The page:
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MIT's Media Lab is renowned for cutting-edge technology. Can the ''Value Lab'' figure out what it's all worth?
Alix Stuart, CFO Magazine
December 1, 2000
With a wealth of whiz-bang information systems and a dearth of profits, New Economy firms are measured by traditional financial yardsticks about as well as Jell-O is nailed to a wall. The Massachusetts Institute of Technology, however, hopes to change that with its nascent New Economy Value Research Lab (NEVRL), which was born earlier this year thanks to a $10 million, five-year commitment from Arthur Andersen's consulting division.
NEVRL will test valuation and performance measures with data from New (and Old) Economy firms, along with business modeling and systems design research. For example, says Barry Libert, partner at Arthur Andersen and one of the founders of NEVRL, "How do you report the value of eyeballs?" The question, of course, refers to the difficulty of documenting the value of a Web site's customer base, but Libert, who co-authored Cracking the Value Code, a book proposing a new accounting framework that considers customers and employees as assets rather than expenses, hopes the question won't remain rhetorical.
"Our thesis is that the measurement system is broken, and we wanted to get some empirical evidence on this," says Libert. He cites the disparity between America Online Inc.'s whopping $114.7 billion market cap and the relatively modest $1.2 billion it recorded as net income in 1999 as one example. Seen through today's lens, Libert says, the stock valuation is "ridiculous." But AOL's customer base, acquired at enormous expense, is a huge asset. "Traditional measurement systems obscure that," he says.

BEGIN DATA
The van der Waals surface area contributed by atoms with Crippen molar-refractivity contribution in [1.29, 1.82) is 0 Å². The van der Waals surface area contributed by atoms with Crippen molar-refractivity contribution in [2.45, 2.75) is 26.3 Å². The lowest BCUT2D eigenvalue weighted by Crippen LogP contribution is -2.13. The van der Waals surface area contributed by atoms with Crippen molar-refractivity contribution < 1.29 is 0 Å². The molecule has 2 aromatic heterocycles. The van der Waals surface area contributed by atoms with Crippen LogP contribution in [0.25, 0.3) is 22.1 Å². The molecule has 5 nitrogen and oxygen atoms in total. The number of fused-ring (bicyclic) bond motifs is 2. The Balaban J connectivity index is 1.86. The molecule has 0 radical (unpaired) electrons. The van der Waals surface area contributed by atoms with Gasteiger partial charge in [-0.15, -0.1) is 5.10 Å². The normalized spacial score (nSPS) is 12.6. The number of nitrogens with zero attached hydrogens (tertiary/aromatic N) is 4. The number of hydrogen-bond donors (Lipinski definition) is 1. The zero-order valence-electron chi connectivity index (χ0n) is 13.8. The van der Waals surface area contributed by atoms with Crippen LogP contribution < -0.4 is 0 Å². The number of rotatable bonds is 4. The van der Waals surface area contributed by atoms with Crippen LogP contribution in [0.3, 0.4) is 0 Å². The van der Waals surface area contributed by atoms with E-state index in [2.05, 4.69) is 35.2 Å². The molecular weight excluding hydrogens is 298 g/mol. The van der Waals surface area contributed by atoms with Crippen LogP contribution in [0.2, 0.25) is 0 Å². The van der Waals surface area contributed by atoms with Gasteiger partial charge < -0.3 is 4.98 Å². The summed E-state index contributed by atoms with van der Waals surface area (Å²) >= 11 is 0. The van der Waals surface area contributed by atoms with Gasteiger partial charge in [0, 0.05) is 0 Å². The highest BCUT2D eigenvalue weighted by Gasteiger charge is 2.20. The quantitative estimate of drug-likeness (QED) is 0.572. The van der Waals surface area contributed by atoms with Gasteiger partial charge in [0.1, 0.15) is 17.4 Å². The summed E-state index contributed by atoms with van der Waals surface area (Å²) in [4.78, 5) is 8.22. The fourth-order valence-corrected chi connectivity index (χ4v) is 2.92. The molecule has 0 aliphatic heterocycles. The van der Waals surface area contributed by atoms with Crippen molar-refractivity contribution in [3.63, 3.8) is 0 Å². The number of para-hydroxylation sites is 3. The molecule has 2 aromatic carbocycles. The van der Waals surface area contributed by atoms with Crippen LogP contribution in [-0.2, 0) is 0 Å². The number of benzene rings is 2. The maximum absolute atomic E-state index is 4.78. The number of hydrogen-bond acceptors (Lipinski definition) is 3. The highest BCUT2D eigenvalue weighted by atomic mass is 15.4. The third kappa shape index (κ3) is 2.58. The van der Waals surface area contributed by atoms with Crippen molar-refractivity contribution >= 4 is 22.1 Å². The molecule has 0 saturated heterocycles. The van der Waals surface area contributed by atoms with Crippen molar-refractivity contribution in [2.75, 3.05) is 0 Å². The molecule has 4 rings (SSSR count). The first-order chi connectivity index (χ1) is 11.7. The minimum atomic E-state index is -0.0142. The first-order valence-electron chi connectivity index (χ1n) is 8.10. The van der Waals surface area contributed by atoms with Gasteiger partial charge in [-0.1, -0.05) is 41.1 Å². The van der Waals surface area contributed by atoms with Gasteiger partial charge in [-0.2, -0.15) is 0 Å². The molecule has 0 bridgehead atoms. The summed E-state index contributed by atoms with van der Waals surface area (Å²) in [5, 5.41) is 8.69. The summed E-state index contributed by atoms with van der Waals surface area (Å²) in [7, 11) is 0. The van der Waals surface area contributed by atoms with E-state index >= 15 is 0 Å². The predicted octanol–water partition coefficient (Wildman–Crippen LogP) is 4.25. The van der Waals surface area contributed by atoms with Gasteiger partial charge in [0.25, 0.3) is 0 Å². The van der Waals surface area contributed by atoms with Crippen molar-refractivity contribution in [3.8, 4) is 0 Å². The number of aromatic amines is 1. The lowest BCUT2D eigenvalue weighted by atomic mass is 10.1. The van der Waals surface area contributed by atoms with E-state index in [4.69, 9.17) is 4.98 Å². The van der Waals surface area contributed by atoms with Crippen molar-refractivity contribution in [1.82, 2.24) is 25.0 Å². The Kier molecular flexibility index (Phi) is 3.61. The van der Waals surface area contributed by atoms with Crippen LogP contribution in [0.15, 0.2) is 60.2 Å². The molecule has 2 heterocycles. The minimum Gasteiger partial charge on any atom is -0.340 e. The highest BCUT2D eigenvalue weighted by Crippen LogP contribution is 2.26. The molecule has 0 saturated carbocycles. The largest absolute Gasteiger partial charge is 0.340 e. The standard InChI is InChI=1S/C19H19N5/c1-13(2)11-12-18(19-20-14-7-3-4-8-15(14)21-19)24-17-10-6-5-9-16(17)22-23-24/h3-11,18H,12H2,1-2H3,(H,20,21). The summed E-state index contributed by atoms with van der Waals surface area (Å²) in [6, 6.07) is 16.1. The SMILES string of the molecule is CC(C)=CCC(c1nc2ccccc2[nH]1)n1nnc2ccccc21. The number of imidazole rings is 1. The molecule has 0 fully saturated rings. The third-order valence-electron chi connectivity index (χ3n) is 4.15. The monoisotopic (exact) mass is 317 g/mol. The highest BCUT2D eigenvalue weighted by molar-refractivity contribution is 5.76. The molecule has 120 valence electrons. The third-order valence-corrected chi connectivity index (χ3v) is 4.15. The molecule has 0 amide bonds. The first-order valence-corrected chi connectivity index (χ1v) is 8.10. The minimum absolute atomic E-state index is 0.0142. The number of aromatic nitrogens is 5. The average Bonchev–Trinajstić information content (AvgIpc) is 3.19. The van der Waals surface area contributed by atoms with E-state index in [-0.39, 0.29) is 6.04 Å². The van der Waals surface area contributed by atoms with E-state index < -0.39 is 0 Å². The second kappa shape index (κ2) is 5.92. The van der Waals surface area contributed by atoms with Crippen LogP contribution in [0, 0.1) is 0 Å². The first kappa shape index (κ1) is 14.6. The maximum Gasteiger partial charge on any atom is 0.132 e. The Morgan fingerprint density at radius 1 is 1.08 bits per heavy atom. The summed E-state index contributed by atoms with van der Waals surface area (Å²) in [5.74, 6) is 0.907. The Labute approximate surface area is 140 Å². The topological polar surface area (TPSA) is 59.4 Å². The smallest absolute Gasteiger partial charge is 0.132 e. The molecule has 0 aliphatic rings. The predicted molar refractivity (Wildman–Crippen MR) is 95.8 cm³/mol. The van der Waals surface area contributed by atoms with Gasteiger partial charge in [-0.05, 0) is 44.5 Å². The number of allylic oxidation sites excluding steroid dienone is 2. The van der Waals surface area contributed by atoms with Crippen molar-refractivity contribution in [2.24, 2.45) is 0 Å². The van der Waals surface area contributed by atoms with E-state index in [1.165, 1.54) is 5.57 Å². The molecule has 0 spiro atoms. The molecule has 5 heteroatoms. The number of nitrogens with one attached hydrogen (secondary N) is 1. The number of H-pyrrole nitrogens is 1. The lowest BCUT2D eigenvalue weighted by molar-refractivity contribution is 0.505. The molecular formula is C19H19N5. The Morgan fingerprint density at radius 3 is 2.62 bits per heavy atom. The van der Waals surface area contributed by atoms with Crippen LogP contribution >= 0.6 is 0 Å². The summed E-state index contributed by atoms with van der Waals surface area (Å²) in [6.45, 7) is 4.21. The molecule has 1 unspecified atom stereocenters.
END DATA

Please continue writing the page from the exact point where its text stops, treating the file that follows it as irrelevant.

While the quest to quantify intangibles is not new, Andersen's advocacy was "a crystallizing agent" for previously disparate research efforts, says lab head S.P. Kothari, a professor of accounting at MIT's Sloan School of Management. The lab, which is really just a suite of offices, boasts 16 affiliated faculty members to date. One of them, Erik Brynjolfsson (along with Lorin M. Hitt at University of Pennsylvania's Wharton School and Shinkyu Yang of New York University's Leonard B. Stern School of Business), recently studied 1,031 large firms over a period of eight years, and found that every dollar a company invested in computers yielded at least a $5 increase in the company's market valuation. More important, the research correlated IT investments with changes in organizational structures and found even greater increases in valuations.
Focus on Finance
One of NEVRL's challenges will be to maintain a focus on finance and accounting outcomes versus more general research on the Internet. Besides its own E-business center, MIT faces competition from such places as Stanford, where Ebay and The Charles Schwab Corp. helped found the Center for Electronic Business and Commerce, and The Wharton School, buoyed in its E-business initiative by Big Five firms and other consultancies.
Efforts to measure value aren't limited to academe. For example, Holt Value Associates began capitalizing research and development costs and treating them as a depreciating asset in its cash flow ROI analyses earlier this year.
New Economy CFOs, however, still seem spooked by the idea. None of the CFOs contacted for this article was willing to comment. But that won't stop the experts at NEVRL and elsewhere from trying to pick their brains. "We've got the economics and accounting expertise," says David Larcker, an accounting professor at Wharton. "Now we're looking for playmates."